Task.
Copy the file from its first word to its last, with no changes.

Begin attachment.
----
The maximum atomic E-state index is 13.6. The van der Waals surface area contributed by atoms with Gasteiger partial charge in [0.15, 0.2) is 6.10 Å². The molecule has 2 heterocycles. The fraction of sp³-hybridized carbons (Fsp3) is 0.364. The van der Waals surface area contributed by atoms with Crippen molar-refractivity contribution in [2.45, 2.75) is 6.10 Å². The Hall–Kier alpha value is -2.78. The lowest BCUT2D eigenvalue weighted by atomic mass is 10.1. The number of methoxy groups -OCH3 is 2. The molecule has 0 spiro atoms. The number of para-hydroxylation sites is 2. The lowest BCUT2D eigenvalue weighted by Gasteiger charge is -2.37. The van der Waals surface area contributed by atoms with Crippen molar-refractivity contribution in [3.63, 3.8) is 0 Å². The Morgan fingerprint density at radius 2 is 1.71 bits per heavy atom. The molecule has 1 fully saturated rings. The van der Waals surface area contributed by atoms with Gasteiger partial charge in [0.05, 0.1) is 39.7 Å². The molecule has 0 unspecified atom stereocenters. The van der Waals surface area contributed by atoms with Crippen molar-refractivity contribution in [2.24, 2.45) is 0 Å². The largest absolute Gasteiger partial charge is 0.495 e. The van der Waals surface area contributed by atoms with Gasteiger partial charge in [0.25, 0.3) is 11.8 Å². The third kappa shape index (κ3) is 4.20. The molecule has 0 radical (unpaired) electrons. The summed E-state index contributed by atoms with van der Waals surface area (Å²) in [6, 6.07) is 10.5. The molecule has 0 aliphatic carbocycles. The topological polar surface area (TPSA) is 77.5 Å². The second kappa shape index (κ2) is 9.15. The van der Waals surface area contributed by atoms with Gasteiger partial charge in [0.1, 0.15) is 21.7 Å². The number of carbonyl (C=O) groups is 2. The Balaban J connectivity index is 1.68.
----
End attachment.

The maximum atomic E-state index is 13.6. The van der Waals surface area contributed by atoms with Gasteiger partial charge in [0.15, 0.2) is 6.10 Å². The molecule has 2 heterocycles. The fraction of sp³-hybridized carbons (Fsp3) is 0.364. The van der Waals surface area contributed by atoms with Crippen molar-refractivity contribution in [2.45, 2.75) is 6.10 Å². The Hall–Kier alpha value is -2.78. The lowest BCUT2D eigenvalue weighted by atomic mass is 10.1. The number of methoxy groups -OCH3 is 2. The molecule has 0 spiro atoms. The number of para-hydroxylation sites is 2. The lowest BCUT2D eigenvalue weighted by Gasteiger charge is -2.37. The van der Waals surface area contributed by atoms with Crippen molar-refractivity contribution in [3.63, 3.8) is 0 Å². The Morgan fingerprint density at radius 2 is 1.71 bits per heavy atom. The molecule has 1 fully saturated rings. The van der Waals surface area contributed by atoms with Gasteiger partial charge in [0.05, 0.1) is 39.7 Å². The molecule has 0 unspecified atom stereocenters. The van der Waals surface area contributed by atoms with Crippen molar-refractivity contribution in [2.24, 2.45) is 0 Å². The largest absolute Gasteiger partial charge is 0.495 e. The van der Waals surface area contributed by atoms with Gasteiger partial charge in [0.25, 0.3) is 11.8 Å². The third kappa shape index (κ3) is 4.20. The molecule has 0 radical (unpaired) electrons. The summed E-state index contributed by atoms with van der Waals surface area (Å²) in [6, 6.07) is 10.5. The molecule has 0 aliphatic carbocycles. The topological polar surface area (TPSA) is 77.5 Å². The second kappa shape index (κ2) is 9.15. The van der Waals surface area contributed by atoms with Gasteiger partial charge in [0.1, 0.15) is 21.7 Å². The number of carbonyl (C=O) groups is 2. The Balaban J connectivity index is 1.68.